Cover

pdf iconDownload PDF
 

Title Page, Copyright

pdf iconDownload PDF
 

Contents

pdf iconDownload PDF
 

Illustrations

pdf iconDownload PDF

p. viii

Maps

pdf iconDownload PDF

p. viii

Tables

pdf iconDownload PDF

p. viii

read more

Acknowledgments

pdf iconDownload PDF

pp. ix-xv

In 1988, when I was still an undergraduate, I broke out of the classroom and experienced Belize for the first time through Canadian Crossroads International, a nongovernment organization dedicated to development education in Canada and in the Third World. Miss Sadie Vernon at the Belize Christian Council, who was then the Crossroads country liaison in...

Abbreviations

pdf iconDownload PDF

pp. xvii-xviii

read more

Introduction: "Never a Coward Woman"

pdf iconDownload PDF

pp. 1-27

Elfreda Reyes was born in 1900, a colonial subject in the Crown Colony of British Honduras, and died in 1992, a citizen of the sovereign nation of Belize. Six years before her birth, the Creole working class—male mahogany laborers and urban working women descended from African slaves and in some cases also British settlers—demonstrated and rioted in Belize...

read more

1. The Making of a Riot: Women, Wages, and War on the Home Front, 1912-1919

pdf iconDownload PDF

pp. 29-71

In the relative early morning cool of Saturday 26 July 1919, Annie Flowers left the Belize Town market with a heavy basket of provisions for the kitchen of Mrs. Hofius, the merchant’s wife who employed her as a cook. Annie crossed Haulover Creek bridge and walked up Queen Street past the northside police station to where a group of women stood talking...

read more

2. A Fragile Peace: Colonial Reform, Garveyism, and the Black Cross Nurses, 1920-1930

pdf iconDownload PDF

pp. 72-114

In late 1919 and early 1920, the colonial administration disbursed close to $1,000 to the Belize Town Board to pay a bounty on each mouse or rat brought in by the public. The Rat Destruction Campaign was hugely successful, with about thirteen thousand animals bagged between November 1919 and February 1920. Despite grumbling from the political elite, the...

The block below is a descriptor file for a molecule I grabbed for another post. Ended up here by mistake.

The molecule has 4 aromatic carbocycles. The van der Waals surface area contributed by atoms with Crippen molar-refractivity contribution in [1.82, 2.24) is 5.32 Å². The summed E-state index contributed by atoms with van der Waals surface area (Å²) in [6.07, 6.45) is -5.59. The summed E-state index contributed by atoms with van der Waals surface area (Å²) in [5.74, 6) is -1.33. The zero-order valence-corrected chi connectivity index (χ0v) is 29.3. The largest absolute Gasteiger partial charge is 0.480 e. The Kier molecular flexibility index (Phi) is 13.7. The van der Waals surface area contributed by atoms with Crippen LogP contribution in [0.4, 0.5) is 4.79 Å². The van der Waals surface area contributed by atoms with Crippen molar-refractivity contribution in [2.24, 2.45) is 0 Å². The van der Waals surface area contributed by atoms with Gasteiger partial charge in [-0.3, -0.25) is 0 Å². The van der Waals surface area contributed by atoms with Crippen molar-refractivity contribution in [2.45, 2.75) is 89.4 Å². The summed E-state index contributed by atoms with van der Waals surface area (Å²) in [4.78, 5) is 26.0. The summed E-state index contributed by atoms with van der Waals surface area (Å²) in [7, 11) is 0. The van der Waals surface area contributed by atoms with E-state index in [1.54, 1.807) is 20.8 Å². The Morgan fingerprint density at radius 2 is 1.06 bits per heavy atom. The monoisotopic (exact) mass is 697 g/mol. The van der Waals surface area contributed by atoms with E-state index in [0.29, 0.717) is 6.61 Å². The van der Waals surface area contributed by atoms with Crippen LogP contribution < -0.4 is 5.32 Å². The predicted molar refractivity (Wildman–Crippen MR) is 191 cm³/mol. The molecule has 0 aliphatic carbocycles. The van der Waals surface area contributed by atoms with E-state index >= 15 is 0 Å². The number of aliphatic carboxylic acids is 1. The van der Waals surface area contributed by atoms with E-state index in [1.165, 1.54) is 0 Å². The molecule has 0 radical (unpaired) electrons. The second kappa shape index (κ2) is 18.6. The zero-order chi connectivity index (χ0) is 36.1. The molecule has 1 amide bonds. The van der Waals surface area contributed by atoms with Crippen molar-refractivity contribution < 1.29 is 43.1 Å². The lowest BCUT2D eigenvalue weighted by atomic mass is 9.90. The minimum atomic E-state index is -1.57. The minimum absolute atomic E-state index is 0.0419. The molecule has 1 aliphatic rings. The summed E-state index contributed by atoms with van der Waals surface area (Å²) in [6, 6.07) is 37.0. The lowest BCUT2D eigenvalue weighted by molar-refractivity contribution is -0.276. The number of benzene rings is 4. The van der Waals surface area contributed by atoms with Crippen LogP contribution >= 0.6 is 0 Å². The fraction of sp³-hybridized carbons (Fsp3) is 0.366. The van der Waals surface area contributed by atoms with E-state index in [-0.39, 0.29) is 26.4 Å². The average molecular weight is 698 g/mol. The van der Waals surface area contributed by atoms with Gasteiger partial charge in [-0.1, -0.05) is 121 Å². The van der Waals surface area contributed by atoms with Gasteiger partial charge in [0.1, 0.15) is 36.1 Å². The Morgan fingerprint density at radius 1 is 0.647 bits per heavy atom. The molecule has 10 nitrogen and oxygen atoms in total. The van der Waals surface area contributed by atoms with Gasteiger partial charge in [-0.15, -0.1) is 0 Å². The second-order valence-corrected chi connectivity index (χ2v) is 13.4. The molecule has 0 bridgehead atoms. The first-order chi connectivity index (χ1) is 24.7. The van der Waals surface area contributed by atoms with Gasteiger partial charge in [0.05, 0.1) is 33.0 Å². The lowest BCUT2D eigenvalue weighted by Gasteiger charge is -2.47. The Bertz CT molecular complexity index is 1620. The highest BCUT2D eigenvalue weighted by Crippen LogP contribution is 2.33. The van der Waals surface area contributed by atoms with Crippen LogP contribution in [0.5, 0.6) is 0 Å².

read more

3. Hurricane from Below: Popular Protest, the Labourers and Unemployed Association, and the Women's League, 1931-1941

pdf iconDownload PDF

pp. 115-158

On the afternoon of 10 September 1931, with hundreds of schoolchildren gathered outdoors to march in celebration of the Battle of St. George’s Caye, the worst hurricane in living memory came down on Belize Town like “the wrath of God.” With winds of 130 miles per hour and a fifteen-foot tidal wave, the hurricane cut a stunning swath through the forests...

read more

4. Modernizing Colonialism: Development, Discipline, and Domestications, 1935-1954

pdf iconDownload PDF

pp. 159-194

The British government launched an ambitious reform project in response to the colonial labor rebellions of the 1930s, one intended to remove the causes of discontent, modernize the colonies, and thus to save the empire into the indefinite future. The West Indian “disturbances” were particularly urgent, forcing British colonial policy makers to place the Caribbean...

read more

5. A New Paterfamilias: The Creation and Control of Popular Nationalism, 1949-1961

pdf iconDownload PDF

pp. 195-240

On New Year’s Eve 1949 Governor Sir Ronald Garvey—on Colonial Office orders—used his reserve powers to override the Legislative Council and devalue the British Honduran dollar. Within hours a protest rally began on the Battlefield, the park in central Belize City where the LUA meetings of the 1930s had occurred. It was organized by the Open Forum, a small...

read more

6. Negotiating Nationalist Patriarchy: Party Politics, Radical Masculinity, and the Birth of Belizean Feminism, 1961-1982

pdf iconDownload PDF

pp. 241-276

Nora Parham, the first woman ever executed by the state in Belize, was hanged on 5 June 1963, in a rare display of the hybrid colonial/neocolonial state’s capacity for sovereign violence. The jury, entirely male, as were all juries until 1970, had wrestled with the evidence for four hours before handing down both a guilty verdict and a mercy plea, evidently in an effort...

read more

Conclusion: Gender and History in the Making of Modern Belize

pdf iconDownload PDF

pp. 277-284

In 1991 female employees at Civic Textiles, a foreign-owned garment factory in Belmopan, formed the Women Workers’ Union (WWU) to fight poor working conditions. When management fired the wwu’s leaders, the allfemale labor force went on strike. A coalition of nongovernment organizations, including BOWAND, supported the WWU and eventually shamed...

Notes

pdf iconDownload PDF

pp. 285-343

Bibliography

pdf iconDownload PDF

pp. 345-367

Index

pdf iconDownload PDF

pp. 369-385